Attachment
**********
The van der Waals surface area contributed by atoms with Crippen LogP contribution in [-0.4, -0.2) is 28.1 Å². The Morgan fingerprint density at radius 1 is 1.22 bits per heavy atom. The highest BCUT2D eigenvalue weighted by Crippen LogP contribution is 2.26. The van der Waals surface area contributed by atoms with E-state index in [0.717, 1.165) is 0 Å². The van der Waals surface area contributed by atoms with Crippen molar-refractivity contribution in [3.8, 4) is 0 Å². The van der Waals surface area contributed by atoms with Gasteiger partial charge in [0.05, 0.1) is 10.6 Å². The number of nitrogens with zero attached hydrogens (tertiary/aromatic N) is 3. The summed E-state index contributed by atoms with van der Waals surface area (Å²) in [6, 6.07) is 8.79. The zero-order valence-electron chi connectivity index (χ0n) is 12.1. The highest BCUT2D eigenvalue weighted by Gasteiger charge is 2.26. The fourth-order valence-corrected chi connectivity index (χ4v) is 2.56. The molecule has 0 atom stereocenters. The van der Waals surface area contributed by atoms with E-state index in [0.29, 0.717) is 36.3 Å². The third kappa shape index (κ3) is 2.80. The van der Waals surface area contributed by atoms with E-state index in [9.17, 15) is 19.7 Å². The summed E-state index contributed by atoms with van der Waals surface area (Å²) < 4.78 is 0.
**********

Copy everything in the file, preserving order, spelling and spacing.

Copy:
The van der Waals surface area contributed by atoms with Crippen LogP contribution in [-0.4, -0.2) is 28.1 Å². The Morgan fingerprint density at radius 1 is 1.22 bits per heavy atom. The highest BCUT2D eigenvalue weighted by Crippen LogP contribution is 2.26. The van der Waals surface area contributed by atoms with E-state index in [0.717, 1.165) is 0 Å². The van der Waals surface area contributed by atoms with Crippen molar-refractivity contribution in [3.8, 4) is 0 Å². The van der Waals surface area contributed by atoms with Gasteiger partial charge in [0.05, 0.1) is 10.6 Å². The number of nitrogens with zero attached hydrogens (tertiary/aromatic N) is 3. The summed E-state index contributed by atoms with van der Waals surface area (Å²) in [6, 6.07) is 8.79. The zero-order valence-electron chi connectivity index (χ0n) is 12.1. The highest BCUT2D eigenvalue weighted by Gasteiger charge is 2.26. The fourth-order valence-corrected chi connectivity index (χ4v) is 2.56. The molecule has 0 atom stereocenters. The van der Waals surface area contributed by atoms with E-state index in [0.29, 0.717) is 36.3 Å². The third kappa shape index (κ3) is 2.80. The van der Waals surface area contributed by atoms with E-state index in [9.17, 15) is 19.7 Å². The summed E-state index contributed by atoms with van der Waals surface area (Å²) < 4.78 is 0.